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The Effect of Risk Assessment Data and Colleagues' Consensus on Clinical Decisions to Discharge Insanity Acquittees

  • Author(s): Muheizen, Jaclyn Leia
  • Advisor(s): Kirk, Stuart A
  • et al.
Abstract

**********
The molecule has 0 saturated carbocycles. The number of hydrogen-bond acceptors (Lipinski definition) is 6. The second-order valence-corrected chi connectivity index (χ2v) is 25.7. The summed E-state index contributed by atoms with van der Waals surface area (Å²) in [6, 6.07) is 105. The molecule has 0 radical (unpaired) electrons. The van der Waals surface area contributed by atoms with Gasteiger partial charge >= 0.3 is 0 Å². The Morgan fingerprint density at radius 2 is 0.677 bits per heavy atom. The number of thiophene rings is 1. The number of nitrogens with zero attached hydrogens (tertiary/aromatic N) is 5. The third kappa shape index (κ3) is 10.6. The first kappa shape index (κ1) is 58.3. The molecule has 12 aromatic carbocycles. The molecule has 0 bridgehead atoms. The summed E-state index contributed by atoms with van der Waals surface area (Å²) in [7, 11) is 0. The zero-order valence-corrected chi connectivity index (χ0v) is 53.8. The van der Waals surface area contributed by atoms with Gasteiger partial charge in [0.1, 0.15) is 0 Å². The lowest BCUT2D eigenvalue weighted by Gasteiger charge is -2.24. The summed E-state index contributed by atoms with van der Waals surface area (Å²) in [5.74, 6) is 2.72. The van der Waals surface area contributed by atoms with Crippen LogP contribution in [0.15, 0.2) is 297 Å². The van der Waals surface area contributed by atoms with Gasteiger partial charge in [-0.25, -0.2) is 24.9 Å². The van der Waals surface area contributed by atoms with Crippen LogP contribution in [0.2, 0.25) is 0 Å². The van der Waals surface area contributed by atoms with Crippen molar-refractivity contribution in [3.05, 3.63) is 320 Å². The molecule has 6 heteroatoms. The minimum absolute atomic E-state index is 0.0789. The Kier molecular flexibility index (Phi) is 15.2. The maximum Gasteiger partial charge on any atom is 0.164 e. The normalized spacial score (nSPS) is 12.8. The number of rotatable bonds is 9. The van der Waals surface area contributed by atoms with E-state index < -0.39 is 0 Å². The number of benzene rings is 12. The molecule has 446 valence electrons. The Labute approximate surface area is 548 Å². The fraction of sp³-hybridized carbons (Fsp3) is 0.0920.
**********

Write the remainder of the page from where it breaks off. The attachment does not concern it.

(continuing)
Every day, in psychiatric institutions, forensic clinicians face the complex task of making decisions to discharge violent mentally disordered offenders back into the community. Because unaided violence risk prediction can be faulty and the process of discharge determination is poorly understood, clinicians are left to make judgments under uncertainty. This study sought to answer two research questions: (1) Does the presence of and information presented in an actuarial risk assessment influence clinicians' discharge readiness decisions and their confidence in such decisions? and (2) Does the suggestion effect presented by the recommendation of the community transition program and/or treatment team affect discharge decisions? The study utilized a web-based clinical vignette that was presented to clinicians at Patton State Hospital. The vignette presented a realistic scenario and was varied in 18 ways, based on risk assessment data, treatment team consensus, and community transition program consensus. The absence of a risk assessment or the presence of a high-risk assessment was a significant predictor of a negative discharge recommendation, while a positive community transition program consensus or positive treatment team consensus was a significant predictor of a positive recommendation. A positive recommendation from the community transition program was the strongest predictor overall. Most clinicians felt moderately to very confident in their discharge decisions. None of the possible mediating variables provided complete mediation between the predictor variables and discharge decision.

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